What is VIPKid?

VIPKid is a teaching platform that allows English-speaking teachers to work one-on-one with students in China to teach them English.

How do you know what to teach?

There are existing lesson plans created for you. Students are placed in a level based on either a computer placement test or performance in their initial classes. There are powerpoint slides that cover pre-set curriculum loaded in the virtual classroom. Students work their way through lessons in each level, unit, and lesson with assessments in lesson 6 and lesson 12 of each unit.

Do they teach you the techniques to use?

Yes. Part of the interview process is demonstrating that you’ve got a solid understanding of the basic techniques. If you don’t, you can get a peer mentor to help guide you through the process. Teachers like me LOVE helping others get started. If you prefer flying solo, VIPKid sends you plenty of information to help you, and there are lots of videos to help as well.

When do you do it?

I work full time in corporate America, so I teach part time. I make myself available Monday through Friday from 5:00 am until 7:30 am. If all five 25-minute classes are booked, it’s 2.5 hours of teaching each morning. I use the last 30 minutes (7:30 – 8:00) to let my dog out and write feedback on the classes before I start my day job. I choose not to teach in the evenings or weekends, but many people do. The “peak” times are when children in China are awake and not in school.  So, good options include weekdays from 4:00 am Central through 8:00 am Central or the weekends starting at 7:00 or 7:30 pm Friday through 8 am the next day.

How much do you make?

I’m still pretty new, but the answer is “Up to $22 per hour.” You are a contractor with VIPKid, and it does take some time to build up a customer base. Your starting rate is based on the results of your interview and your experience. In my Facebook group, I have several detailed explanations of the scoring matrix that is used. (If you’re curious, you can see My VIPKid Interview Results!)

On top of the base pay, there are incentives you can earn as well. I work EXTREMELY part time (usually an hour and a half per day, weekdays only) and earn about $500 per month. When I have time, I open up more time slots and earn much more!

Do you teach the same students or different students?

Yes. 🙂 Parents book you, so sometimes you will get a student you’ve never seen before, while other times you get to teach the same student on a regular schedule. My most regular students I teach once or twice a week. In September, it will mark one year with VIPKid, and so far I have taught 541 classes spread among 137 students.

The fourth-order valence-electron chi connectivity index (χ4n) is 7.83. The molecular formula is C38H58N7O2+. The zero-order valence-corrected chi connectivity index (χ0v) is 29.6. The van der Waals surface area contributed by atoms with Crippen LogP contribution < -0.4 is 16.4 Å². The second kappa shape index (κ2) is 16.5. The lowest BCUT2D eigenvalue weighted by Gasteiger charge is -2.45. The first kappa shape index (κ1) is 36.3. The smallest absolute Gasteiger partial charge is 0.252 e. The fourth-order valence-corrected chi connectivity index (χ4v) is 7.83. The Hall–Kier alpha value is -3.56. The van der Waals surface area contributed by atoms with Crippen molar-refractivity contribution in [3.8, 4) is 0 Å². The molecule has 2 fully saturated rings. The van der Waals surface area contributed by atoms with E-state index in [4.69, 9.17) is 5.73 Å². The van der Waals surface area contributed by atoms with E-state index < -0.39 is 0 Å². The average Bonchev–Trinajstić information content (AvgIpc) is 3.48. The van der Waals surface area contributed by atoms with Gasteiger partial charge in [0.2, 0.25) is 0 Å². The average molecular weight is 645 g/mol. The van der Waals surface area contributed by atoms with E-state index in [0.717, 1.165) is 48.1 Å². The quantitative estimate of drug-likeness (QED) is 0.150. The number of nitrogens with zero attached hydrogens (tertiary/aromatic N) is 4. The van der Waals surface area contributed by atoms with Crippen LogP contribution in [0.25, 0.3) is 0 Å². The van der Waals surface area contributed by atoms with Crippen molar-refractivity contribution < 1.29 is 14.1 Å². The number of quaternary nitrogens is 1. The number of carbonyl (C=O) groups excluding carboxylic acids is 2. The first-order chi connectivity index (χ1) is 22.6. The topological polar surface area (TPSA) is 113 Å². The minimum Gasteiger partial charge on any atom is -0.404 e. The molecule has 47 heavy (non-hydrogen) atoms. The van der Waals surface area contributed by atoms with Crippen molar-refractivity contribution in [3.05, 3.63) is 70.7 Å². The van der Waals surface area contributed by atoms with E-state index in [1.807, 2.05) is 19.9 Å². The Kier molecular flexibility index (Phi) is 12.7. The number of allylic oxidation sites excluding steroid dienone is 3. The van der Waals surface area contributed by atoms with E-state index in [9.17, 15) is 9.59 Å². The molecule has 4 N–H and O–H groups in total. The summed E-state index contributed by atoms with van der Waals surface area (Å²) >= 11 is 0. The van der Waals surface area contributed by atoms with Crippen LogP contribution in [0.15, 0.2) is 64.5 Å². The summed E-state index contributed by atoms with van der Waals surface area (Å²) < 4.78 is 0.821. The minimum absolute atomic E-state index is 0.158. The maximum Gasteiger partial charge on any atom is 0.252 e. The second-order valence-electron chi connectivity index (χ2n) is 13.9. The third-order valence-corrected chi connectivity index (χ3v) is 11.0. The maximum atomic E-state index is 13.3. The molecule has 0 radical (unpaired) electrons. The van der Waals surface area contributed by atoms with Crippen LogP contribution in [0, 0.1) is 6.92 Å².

Do you have flexibility in the classroom?

Yes. Every teacher is different. You have a lesson plan with objectives that you need to follow, but then you can have fun with it.  Some teachers like to sing, some like props. Some like games, and some prefer to stick to the books. Just like every teacher is different, so is every student. You will find students who respond to your style and vice versa.

What now?

If you were just curious, then congratulations! You’re done! 🙂 Of course if you have other questions, let me know in the comments! If you are interested in trying it out yourself, I’d be happy to help. Check out the application process here and when you are ready to start, here’s my referral code.

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Because This VIPKid Teacher is up at 5 am on Thanksgiving…

I know, everyone will be posting #whatIamthankfulfor things today, but I can’t resist. This Thanksgiving morning, I’m awake, even though I didn’t book any classes. “Sleep in,” I thought.  “It will be great,” I thought. Well, that didn’t happen, but it’s ok. The extra hours of quiet before the Thanksgiving frenzy have given me time to reflect on my last 66 days with VIPKid.

Here’s what I’m thankful for:

  • Something that makes me WANT to get up in the mornings. I was the person who, into my early 30’s, had a rule that no one could call me before noon because I just might be sleeping. Now, I wake up at 4:00 in the morning excited for my upcoming classes!
  • A chance to help kiddos across the globe. These kids will be movers and shakers. They will be the next generation of colleagues and leaders. They will be peers to my grandchildren. (Yikes!) It may seem like a fun way to earn extra money right now, but I believe it means much more than that.
  • All the fun of homework games, but with a paycheck! My mom and I were remembering all the fun that I used to have coming up with games and activities to help my kids with their homework all those years ago. One day, maybe when they got smarter than me (or at least “cooler” than me), it stopped. I didn’t realize how much I missed it until I was able to start teaching again. And – now I get a paycheck every two weeks to do it!
  • Did I mention the paycheck? It may not have been the primary reason for me to start doing this, but it’s a nice bonus! In my first 66 days including my nice black Friday check, I’m up to almost $800, so it’s not insignificant. It’s allowing me to contribute more to our church, do a little extra Christmas shopping, and just enjoy having some extra pocket money.